The recent experience of litigants using a third-party hosting service for the electronic exchange of documents is instructive to attorneys supervising electronic document productions. In Thorncreek Apartments III LLC v. Village of Park Forest, the parties used a third-party vendor to host their documents. The producing party was responsible for reviewing and coding documents as responsive, non-responsive, or privileged. The producing party then instructed the vendor to release documents to the opposing party. When privileged documents were produced, a dispute arose as to whether the documents had been inadvertently produced and, if so, whether the producing party took adequate steps to prevent . . . and then rectify . . . the situation. The Court found that the production was inadvertent, but that the producing party did not take reasonable steps to safeguard its privileged documents, and failed to timely rectify the error when the problem was discovered. Thorncreek Apartments III LLC v. Village of Park Forest, Court File No. 1:08-cv-10225 (N.D.Ill. August 9, 2011).
Here, the producing party coded its documents and “assumed” that the vendor withheld the documents marked “privileged.” It did not, however, produce a privilege log when the opposing party was given access to the production database. In addition, because it produced both responsive and non-responsive documents in order to resolve a discovery dispute, the producing party told the opposing litigant that it “was not withholding any documents.” After a rolling 6-month review and production involving 250,000 documents depositions took place, still no privilege log had been created, much less given to the opposing party. Nine months after the initial document production, during a deposition, it was discovered that two privileged documents had been produced. The producing party then took four more months to create a privilege log and listing of inadvertently produced documents. It turned out, that every single privileged document had been produced. The Court was incredulous that, on something as important as a privilege review, the producing party had not been successful in identifying and withholding a single privileged document. The Court was also disturbed by the producing party’s representations that it had “produced everything,” had provided no privilege log to the opposing party to indicate that it had, in fact, intended to withhold some documents, and then its after-the-fact assertion that the production was a mistake.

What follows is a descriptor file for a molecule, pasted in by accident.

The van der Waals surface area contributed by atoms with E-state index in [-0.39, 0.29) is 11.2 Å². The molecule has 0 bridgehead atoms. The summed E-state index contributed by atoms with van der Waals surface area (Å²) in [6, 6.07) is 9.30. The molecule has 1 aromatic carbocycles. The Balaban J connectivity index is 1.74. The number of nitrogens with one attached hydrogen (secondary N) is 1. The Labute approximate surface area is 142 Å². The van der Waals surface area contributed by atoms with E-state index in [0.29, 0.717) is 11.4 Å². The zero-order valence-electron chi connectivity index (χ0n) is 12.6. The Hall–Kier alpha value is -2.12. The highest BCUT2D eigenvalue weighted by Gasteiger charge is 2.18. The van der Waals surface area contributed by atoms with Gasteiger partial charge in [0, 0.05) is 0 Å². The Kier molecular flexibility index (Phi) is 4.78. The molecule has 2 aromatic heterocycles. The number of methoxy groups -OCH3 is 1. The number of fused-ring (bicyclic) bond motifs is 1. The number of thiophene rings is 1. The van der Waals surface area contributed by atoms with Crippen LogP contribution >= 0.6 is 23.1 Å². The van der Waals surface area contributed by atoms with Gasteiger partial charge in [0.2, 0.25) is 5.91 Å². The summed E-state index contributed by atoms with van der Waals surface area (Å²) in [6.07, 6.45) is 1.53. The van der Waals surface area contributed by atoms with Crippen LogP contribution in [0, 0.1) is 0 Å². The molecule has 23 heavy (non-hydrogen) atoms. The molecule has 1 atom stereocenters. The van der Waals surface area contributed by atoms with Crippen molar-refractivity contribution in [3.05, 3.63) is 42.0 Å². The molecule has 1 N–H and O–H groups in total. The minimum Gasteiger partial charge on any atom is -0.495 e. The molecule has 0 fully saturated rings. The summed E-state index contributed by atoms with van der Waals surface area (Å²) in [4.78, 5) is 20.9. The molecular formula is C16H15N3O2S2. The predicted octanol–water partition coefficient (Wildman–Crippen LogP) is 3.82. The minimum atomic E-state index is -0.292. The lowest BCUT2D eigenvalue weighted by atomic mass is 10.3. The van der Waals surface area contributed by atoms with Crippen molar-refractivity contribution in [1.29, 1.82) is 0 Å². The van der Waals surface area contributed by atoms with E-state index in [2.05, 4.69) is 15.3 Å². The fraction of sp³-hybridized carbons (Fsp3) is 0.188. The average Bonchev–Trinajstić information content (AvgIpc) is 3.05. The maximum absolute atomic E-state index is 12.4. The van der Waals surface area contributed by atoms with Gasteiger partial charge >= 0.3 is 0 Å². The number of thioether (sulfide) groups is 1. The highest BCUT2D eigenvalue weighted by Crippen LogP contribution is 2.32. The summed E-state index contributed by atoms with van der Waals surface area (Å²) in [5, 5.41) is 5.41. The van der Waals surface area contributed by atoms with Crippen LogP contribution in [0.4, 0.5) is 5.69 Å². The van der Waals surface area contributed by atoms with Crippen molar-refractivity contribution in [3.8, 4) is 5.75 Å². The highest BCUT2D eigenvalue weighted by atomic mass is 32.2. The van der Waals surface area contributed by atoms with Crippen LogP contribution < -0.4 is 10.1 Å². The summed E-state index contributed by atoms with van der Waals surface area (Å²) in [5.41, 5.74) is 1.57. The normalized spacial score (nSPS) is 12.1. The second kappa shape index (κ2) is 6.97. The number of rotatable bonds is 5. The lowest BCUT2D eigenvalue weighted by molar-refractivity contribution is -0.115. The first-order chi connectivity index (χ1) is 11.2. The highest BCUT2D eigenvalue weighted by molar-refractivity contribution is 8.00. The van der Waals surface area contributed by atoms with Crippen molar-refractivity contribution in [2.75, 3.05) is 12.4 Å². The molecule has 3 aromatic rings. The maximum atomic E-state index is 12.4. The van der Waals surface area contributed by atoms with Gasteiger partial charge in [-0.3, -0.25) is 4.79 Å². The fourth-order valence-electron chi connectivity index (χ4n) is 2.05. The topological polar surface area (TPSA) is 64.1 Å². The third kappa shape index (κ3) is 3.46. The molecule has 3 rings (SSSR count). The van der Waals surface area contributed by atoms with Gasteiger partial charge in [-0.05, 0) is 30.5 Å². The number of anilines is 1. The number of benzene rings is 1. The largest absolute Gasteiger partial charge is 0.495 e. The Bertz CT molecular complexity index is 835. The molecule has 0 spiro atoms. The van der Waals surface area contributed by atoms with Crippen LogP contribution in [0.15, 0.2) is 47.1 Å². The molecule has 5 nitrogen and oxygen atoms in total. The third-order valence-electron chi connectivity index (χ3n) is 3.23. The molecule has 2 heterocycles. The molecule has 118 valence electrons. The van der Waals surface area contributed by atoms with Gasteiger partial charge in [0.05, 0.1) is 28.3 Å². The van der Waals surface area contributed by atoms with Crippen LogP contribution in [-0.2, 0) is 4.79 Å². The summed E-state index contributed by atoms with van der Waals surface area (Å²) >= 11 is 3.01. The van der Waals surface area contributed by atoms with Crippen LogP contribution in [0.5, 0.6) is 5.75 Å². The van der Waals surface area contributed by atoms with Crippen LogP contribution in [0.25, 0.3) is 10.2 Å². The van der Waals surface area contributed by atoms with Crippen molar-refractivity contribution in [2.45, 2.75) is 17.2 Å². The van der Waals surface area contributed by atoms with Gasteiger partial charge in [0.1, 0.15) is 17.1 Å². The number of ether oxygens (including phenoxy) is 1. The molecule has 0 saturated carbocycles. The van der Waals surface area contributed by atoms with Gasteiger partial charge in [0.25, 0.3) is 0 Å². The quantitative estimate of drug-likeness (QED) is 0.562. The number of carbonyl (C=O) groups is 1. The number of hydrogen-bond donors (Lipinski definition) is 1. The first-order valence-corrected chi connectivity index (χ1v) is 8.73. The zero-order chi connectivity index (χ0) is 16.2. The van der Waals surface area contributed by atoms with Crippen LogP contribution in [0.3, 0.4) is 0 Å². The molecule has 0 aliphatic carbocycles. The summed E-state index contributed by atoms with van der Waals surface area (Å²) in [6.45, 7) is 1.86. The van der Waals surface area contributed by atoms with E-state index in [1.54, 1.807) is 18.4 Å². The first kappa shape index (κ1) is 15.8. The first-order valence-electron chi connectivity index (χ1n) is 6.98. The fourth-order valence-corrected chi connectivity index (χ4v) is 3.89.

- communicate clearly with vendors, don’t “assume” that documents marked “privileged” will be withheld from the production – tell the vendor to withhold them (even if the vendor is an experienced litigation support vendor);
- produce a privilege log early on and deliver it to the opposing counsel – if a document on the privilege log is in the production set, and opposing counsel discovers that, s/he will be obligated to inform you;
- better yet, use your privilege log to spot-check the vendor to assure that documents marked “privileged” are, in fact, withheld from the production;
- even if you are in the throes of a busy deposition schedule, when you learn of an inadvertent disclosure, act quickly to identify the scope of the problem and request the return of privileged documents.